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This article was published as a part of Visual Capitalist's Creator Program, which features data-driven visuals from some of our favorite Creators around the world.

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Technology

Ranked: Semiconductor Companies by Industry Revenue Share

Nvidia is coming for Intel’s crown. Samsung is losing ground. AI is transforming the space. We break down revenue for semiconductor companies.

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A cropped pie chart showing the biggest semiconductor companies by the percentage share of the industry’s revenues in 2023.

Semiconductor Companies by Industry Revenue Share

This was originally posted on our Voronoi app. Download the app for free on Apple or Android and discover incredible data-driven charts from a variety of trusted sources.

Did you know that some computer chips are now retailing for the price of a new BMW?

As computers invade nearly every sphere of life, so too have the chips that power them, raising the revenues of the businesses dedicated to designing them.

But how did various chipmakers measure against each other last year?

We rank the biggest semiconductor companies by their percentage share of the industry’s revenues in 2023, using data from Omdia research.

Which Chip Company Made the Most Money in 2023?

Market leader and industry-defining veteran Intel still holds the crown for the most revenue in the sector, crossing $50 billion in 2023, or 10% of the broader industry’s topline.

All is not well at Intel, however, with the company’s stock price down over 20% year-to-date after it revealed billion-dollar losses in its foundry business.

RankCompany2023 Revenue% of Industry Revenue
1Intel$51B9.4%
2NVIDIA$49B9.0%
3Samsung
Electronics
$44B8.1%
4Qualcomm$31B5.7%
5Broadcom$28B5.2%
6SK Hynix$24B4.4%
7AMD$22B4.1%
8Apple$19B3.4%
9Infineon Tech$17B3.2%
10STMicroelectronics$17B3.2%
11Texas Instruments$17B3.1%
12Micron Technology$16B2.9%
13MediaTek$14B2.6%
14NXP$13B2.4%
15Analog Devices$12B2.2%
16Renesas Electronics
Corporation
$11B1.9%
17Sony Semiconductor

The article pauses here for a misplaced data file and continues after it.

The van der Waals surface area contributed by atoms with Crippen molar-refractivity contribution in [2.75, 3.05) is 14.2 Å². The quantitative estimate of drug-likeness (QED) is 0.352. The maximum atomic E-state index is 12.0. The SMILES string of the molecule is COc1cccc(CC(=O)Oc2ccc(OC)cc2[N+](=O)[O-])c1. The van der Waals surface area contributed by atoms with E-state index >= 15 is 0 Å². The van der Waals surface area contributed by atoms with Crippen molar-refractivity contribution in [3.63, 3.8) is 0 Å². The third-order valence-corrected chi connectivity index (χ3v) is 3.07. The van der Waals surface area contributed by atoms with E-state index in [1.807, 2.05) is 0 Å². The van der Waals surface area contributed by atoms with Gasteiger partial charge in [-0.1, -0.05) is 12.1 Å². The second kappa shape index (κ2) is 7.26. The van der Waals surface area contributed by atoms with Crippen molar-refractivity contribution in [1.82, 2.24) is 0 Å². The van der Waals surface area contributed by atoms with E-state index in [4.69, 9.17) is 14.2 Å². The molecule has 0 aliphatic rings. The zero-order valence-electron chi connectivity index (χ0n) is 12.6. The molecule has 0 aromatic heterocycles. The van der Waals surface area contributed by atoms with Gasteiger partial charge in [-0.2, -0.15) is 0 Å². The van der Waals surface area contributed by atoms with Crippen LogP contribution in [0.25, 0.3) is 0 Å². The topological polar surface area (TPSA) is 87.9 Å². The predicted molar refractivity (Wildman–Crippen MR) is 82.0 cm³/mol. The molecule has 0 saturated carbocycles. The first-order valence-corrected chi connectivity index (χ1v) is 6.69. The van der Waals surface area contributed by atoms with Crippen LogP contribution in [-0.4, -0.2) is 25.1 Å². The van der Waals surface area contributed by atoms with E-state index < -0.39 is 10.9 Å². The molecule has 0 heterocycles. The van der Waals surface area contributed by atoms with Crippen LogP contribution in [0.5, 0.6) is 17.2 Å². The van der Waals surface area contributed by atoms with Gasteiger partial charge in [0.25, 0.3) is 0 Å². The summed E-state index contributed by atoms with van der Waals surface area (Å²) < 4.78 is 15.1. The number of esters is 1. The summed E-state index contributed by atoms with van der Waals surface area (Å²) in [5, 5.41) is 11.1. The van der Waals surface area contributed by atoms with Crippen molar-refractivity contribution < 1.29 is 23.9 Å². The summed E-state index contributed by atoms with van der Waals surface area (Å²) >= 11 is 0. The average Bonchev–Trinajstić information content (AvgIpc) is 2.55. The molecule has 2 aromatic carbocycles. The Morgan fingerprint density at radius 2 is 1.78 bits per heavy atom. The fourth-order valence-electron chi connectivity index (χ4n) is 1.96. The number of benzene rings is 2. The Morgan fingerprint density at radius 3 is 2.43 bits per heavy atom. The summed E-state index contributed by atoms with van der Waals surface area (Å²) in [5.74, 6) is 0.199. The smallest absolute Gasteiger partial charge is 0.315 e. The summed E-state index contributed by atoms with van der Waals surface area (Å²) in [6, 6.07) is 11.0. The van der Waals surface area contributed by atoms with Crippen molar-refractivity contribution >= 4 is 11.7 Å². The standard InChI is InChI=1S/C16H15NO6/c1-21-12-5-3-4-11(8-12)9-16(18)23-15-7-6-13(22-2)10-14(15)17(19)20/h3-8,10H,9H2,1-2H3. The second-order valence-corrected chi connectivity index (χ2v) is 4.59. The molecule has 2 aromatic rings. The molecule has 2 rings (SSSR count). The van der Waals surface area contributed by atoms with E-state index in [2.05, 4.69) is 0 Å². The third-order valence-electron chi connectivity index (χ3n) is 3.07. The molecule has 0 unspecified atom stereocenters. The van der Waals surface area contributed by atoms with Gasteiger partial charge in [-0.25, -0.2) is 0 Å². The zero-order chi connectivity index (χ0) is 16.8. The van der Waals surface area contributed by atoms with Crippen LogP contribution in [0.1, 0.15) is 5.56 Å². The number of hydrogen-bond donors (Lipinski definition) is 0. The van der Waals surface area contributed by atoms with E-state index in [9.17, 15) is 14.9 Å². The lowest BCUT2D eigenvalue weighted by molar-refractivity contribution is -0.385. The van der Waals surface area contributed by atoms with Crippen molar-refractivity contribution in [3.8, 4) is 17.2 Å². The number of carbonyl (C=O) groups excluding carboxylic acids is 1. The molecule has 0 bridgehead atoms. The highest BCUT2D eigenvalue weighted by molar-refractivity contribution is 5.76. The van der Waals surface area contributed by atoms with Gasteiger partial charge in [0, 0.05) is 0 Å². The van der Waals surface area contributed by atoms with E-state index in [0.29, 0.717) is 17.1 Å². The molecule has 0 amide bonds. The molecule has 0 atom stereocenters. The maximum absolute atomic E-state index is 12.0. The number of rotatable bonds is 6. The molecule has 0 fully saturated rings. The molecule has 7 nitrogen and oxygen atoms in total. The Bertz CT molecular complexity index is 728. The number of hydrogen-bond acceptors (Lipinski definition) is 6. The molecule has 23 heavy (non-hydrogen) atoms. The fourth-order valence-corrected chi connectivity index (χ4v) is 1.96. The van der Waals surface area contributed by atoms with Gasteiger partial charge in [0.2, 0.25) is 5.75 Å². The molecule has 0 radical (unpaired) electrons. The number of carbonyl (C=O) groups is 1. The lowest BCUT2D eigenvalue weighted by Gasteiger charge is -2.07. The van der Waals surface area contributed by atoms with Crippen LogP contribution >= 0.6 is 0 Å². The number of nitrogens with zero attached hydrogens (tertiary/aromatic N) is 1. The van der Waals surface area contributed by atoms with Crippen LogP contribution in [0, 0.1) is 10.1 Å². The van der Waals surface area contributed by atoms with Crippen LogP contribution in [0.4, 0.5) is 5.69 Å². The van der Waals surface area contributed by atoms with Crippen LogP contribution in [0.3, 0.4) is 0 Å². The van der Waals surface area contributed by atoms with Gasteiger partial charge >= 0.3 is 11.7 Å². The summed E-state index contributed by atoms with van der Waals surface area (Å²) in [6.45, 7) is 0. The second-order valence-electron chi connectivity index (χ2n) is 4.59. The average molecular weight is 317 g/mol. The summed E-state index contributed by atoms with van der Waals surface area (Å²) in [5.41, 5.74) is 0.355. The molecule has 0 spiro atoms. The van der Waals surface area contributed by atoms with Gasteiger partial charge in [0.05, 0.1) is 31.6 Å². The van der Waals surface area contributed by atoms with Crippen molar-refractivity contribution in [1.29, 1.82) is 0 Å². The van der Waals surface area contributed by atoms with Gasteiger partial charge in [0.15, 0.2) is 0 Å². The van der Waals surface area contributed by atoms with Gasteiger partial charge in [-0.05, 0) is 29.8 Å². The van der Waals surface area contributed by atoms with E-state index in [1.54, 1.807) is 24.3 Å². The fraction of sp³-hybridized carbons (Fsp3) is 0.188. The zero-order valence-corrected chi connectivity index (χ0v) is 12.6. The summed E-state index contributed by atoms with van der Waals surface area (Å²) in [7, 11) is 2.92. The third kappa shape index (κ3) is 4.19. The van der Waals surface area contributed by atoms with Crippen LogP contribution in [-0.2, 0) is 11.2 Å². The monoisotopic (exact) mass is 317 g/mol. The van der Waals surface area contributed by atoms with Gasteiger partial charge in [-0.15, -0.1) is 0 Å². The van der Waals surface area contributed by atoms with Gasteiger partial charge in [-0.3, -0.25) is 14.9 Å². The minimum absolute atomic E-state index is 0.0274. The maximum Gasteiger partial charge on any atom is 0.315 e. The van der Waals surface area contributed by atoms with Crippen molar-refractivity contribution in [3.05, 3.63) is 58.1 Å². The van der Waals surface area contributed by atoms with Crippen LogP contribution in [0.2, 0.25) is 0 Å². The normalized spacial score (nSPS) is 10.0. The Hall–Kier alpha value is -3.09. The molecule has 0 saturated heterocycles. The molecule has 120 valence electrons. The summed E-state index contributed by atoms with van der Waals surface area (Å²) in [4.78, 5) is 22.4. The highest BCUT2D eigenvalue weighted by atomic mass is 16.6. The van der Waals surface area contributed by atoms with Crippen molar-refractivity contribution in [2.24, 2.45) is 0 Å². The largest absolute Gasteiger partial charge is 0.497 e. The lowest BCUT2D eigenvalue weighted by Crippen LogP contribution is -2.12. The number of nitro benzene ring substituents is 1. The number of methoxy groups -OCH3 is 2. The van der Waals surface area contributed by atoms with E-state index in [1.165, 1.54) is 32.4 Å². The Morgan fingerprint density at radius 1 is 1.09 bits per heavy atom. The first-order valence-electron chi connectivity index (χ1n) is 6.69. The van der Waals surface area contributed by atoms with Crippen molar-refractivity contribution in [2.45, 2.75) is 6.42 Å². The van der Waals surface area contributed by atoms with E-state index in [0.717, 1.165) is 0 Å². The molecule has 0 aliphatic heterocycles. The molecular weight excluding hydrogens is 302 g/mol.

Solutions Corporation
$10B1.9%
18Microchip Technology$8B1.5%
19Onsemi$8B1.4%
20KIOXIA Corporation$7B1.3%
N/AOthers$126B23.2%
N/ATotal $545B100%

Note: Figures are rounded. Totals and percentages may not sum to 100.


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Meanwhile, Nvidia is very close to overtaking Intel, after declaring $49 billion of topline revenue for 2023. This is more than double its 2022 revenue ($21 billion), increasing its share of industry revenues to 9%.

Nvidia’s meteoric rise has gotten a huge thumbs-up from investors. It became a trillion dollar stock last year, and broke the single-day gain record for market capitalization this year.

Other chipmakers haven’t been as successful. Out of the top 20 semiconductor companies by revenue, 12 did not match their 2022 revenues, including big names like Intel, Samsung, and AMD.

The Many Different Types of Chipmakers

All of these companies may belong to the same industry, but they don’t focus on the same niche.

According to Investopedia, there are four major types of chips, depending on their functionality: microprocessors, memory chips, standard chips, and complex systems on a chip.

Nvidia’s core business was once GPUs for computers (graphics processing units), but in recent years this has drastically shifted towards microprocessors for analytics and AI.

These specialized chips seem to be where the majority of growth is occurring within the sector. For example, companies that are largely in the memory segment—Samsung, SK Hynix, and Micron Technology—saw peak revenues in the mid-2010s.